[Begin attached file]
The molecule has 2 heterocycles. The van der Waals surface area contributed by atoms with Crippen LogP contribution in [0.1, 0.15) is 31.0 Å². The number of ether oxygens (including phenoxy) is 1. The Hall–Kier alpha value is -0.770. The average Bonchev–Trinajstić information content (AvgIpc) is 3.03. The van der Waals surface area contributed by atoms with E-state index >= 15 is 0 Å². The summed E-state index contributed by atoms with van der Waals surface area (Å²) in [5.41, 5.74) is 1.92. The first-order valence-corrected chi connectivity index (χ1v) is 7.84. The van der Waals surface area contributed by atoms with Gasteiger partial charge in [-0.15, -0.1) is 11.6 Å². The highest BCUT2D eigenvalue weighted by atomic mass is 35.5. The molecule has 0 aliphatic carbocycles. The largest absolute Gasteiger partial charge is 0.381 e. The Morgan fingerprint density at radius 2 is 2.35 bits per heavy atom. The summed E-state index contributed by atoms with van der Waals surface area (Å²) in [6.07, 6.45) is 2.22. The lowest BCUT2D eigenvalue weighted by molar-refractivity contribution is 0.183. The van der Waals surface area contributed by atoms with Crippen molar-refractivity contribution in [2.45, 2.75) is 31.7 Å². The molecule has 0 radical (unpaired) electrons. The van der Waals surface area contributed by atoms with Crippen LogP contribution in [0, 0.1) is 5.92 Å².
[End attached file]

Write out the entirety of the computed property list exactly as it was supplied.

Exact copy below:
The molecule has 2 heterocycles. The van der Waals surface area contributed by atoms with Crippen LogP contribution in [0.1, 0.15) is 31.0 Å². The number of ether oxygens (including phenoxy) is 1. The Hall–Kier alpha value is -0.770. The average Bonchev–Trinajstić information content (AvgIpc) is 3.03. The van der Waals surface area contributed by atoms with E-state index >= 15 is 0 Å². The summed E-state index contributed by atoms with van der Waals surface area (Å²) in [5.41, 5.74) is 1.92. The first-order valence-corrected chi connectivity index (χ1v) is 7.84. The van der Waals surface area contributed by atoms with Gasteiger partial charge in [-0.15, -0.1) is 11.6 Å². The highest BCUT2D eigenvalue weighted by atomic mass is 35.5. The molecule has 0 aliphatic carbocycles. The largest absolute Gasteiger partial charge is 0.381 e. The Morgan fingerprint density at radius 2 is 2.35 bits per heavy atom. The summed E-state index contributed by atoms with van der Waals surface area (Å²) in [6.07, 6.45) is 2.22. The lowest BCUT2D eigenvalue weighted by molar-refractivity contribution is 0.183. The van der Waals surface area contributed by atoms with Crippen molar-refractivity contribution in [2.45, 2.75) is 31.7 Å². The molecule has 0 radical (unpaired) electrons. The van der Waals surface area contributed by atoms with Crippen LogP contribution in [0, 0.1) is 5.92 Å².